We Lost One. A Tribute To ‘Brian’
Last evening, crisis team members attended the home of “Brian” in Winnipeg’s West End. After no one responded to the team’s knocking, emergency services were contacted for a well-being check. Shortly after Winnipeg Fire Service and Winnipeg City Police attended and gained access to the home, our team was informed that Brian had passed away.
Brian came to Turning Leaf six years ago. Prior to receiving help from Turning Leaf, Brian slept in abandoned buildings and was chronically homeless. He struggled with a severe alcohol addiction and incurred a substance abuse related brain injury (Korsakoff syndrome). He was involved with the criminal justice system on and off for two decades and was frequently hospitalized for mental health crises. And as if that wasn’t enough for this quiet man, he suffered from an unsympathetic seizure disorder. He lived a very chaotic lifestyle and he hated it.
Up until yesterday, Brian was enjoying living in that little West End house for over a three years. He considered it his and he was proud of it. He was proud of how clean he kept his home. He was proud of learning to cook for himself and was even trying new foods. He was making plans to entertain his staff team by watching the Winnipeg Jets’ and Blue Bombers’ season on his new TV. And to his credit, he had not been involved with criminal justice for over three years, and he was clean and sober for three years.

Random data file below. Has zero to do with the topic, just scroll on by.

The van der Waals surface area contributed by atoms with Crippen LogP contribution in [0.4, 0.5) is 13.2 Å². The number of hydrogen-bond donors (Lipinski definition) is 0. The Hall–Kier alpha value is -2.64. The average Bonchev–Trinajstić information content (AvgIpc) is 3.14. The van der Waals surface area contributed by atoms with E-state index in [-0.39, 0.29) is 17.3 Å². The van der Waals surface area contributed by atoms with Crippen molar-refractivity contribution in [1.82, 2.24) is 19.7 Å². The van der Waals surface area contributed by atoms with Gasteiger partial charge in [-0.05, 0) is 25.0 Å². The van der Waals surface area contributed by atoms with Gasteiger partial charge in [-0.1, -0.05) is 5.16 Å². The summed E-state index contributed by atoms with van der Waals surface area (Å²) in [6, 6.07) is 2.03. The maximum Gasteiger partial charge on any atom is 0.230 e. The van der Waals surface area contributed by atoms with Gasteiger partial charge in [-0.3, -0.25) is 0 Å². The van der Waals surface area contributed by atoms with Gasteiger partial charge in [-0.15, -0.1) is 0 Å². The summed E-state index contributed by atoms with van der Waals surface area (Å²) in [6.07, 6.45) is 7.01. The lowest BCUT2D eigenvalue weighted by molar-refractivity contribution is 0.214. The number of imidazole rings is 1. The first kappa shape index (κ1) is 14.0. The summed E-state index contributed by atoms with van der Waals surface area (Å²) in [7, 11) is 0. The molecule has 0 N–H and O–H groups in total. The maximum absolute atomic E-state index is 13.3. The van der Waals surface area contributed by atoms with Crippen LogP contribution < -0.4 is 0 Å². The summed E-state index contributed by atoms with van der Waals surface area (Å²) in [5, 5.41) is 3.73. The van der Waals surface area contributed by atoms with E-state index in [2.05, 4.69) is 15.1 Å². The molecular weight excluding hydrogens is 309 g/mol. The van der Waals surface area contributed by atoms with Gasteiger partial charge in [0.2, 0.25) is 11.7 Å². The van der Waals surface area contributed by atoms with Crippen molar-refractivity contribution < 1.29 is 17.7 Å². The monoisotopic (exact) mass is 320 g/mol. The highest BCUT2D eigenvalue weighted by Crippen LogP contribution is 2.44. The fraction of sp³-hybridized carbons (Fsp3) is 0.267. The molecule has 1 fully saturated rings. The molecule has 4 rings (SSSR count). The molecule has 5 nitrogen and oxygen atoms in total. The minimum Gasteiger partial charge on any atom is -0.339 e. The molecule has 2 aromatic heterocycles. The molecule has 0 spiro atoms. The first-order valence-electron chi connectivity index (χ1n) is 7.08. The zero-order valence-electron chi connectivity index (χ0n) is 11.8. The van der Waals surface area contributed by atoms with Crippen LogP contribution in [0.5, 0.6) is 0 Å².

He was a good neighbor. He went from being paranoid of people to meeting all new Turning Leaf staff and being a part of their new employee training. And who wouldn’t want Brian as a neighbour? He liked Bunty’s fried chicken, collecting movies and interesting baseball hats. He wrote letters of apology when he thought he may have offended people around him. He had a wonderfully witty sense of humour. He wanted a girlfriend to take dancing. He was sad and frustrated sometimes, but he was also caring and kind – ‘a man of peace’, who was proud to be living a positive, healthy and sober life and who happily responded to all who inquired, that he was ‘living like a king’ living on his own and utilizing his supports.
Amidst all of the sadness and anxiety that comes with a loss such as this, I’m also left angry. I feel he deserved more time to enjoy what he worked so hard to achieve. He had turned his life around. He showed us that, regardless of the seemingly insurmountable obstacles placed in front of him and the pattern of choices he made that harmed him on his path, he chose to be courageous and kind every step of the way. He had to be courageous to stop using alcohol. He had to be kind to trust the people around him after he had experienced victimization and discrimination. He had a vision for his life and he allowed us the honour of helping him achieve it.
There are heavy hearts here today. This community of people called Turning Leaf have been deeply impacted by Brian’s loss. But there is also a resolute determination. These caring, community members – members of Brian’s community – have regarded this as a challenge. If Brian can change, then the rest of our participants can experience empowering change as well.
Barkley J. Engel, M.A. – CEO
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